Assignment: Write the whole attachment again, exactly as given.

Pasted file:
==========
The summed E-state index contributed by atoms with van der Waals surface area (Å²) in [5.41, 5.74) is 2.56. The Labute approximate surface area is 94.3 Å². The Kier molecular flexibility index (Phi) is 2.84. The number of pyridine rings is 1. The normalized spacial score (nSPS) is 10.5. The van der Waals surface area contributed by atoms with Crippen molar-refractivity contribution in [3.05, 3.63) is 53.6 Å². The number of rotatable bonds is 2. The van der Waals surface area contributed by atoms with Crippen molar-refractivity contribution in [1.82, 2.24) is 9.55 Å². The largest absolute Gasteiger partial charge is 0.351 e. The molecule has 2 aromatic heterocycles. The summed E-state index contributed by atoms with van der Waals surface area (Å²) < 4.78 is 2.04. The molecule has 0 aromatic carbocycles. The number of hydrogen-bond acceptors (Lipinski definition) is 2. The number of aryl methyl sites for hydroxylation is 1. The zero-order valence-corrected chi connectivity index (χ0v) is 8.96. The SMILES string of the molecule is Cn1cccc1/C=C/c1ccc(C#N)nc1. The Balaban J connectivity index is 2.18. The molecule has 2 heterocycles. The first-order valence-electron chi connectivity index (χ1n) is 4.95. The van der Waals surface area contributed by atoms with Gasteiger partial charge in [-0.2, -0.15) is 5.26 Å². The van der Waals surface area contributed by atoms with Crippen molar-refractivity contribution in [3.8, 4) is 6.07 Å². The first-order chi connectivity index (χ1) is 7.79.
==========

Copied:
The summed E-state index contributed by atoms with van der Waals surface area (Å²) in [5.41, 5.74) is 2.56. The Labute approximate surface area is 94.3 Å². The Kier molecular flexibility index (Phi) is 2.84. The number of pyridine rings is 1. The normalized spacial score (nSPS) is 10.5. The van der Waals surface area contributed by atoms with Crippen molar-refractivity contribution in [3.05, 3.63) is 53.6 Å². The number of rotatable bonds is 2. The van der Waals surface area contributed by atoms with Crippen molar-refractivity contribution in [1.82, 2.24) is 9.55 Å². The largest absolute Gasteiger partial charge is 0.351 e. The molecule has 2 aromatic heterocycles. The summed E-state index contributed by atoms with van der Waals surface area (Å²) < 4.78 is 2.04. The molecule has 0 aromatic carbocycles. The number of hydrogen-bond acceptors (Lipinski definition) is 2. The number of aryl methyl sites for hydroxylation is 1. The zero-order valence-corrected chi connectivity index (χ0v) is 8.96. The SMILES string of the molecule is Cn1cccc1/C=C/c1ccc(C#N)nc1. The Balaban J connectivity index is 2.18. The molecule has 2 heterocycles. The first-order valence-electron chi connectivity index (χ1n) is 4.95. The van der Waals surface area contributed by atoms with Gasteiger partial charge in [-0.2, -0.15) is 5.26 Å². The van der Waals surface area contributed by atoms with Crippen molar-refractivity contribution in [3.8, 4) is 6.07 Å². The first-order chi connectivity index (χ1) is 7.79.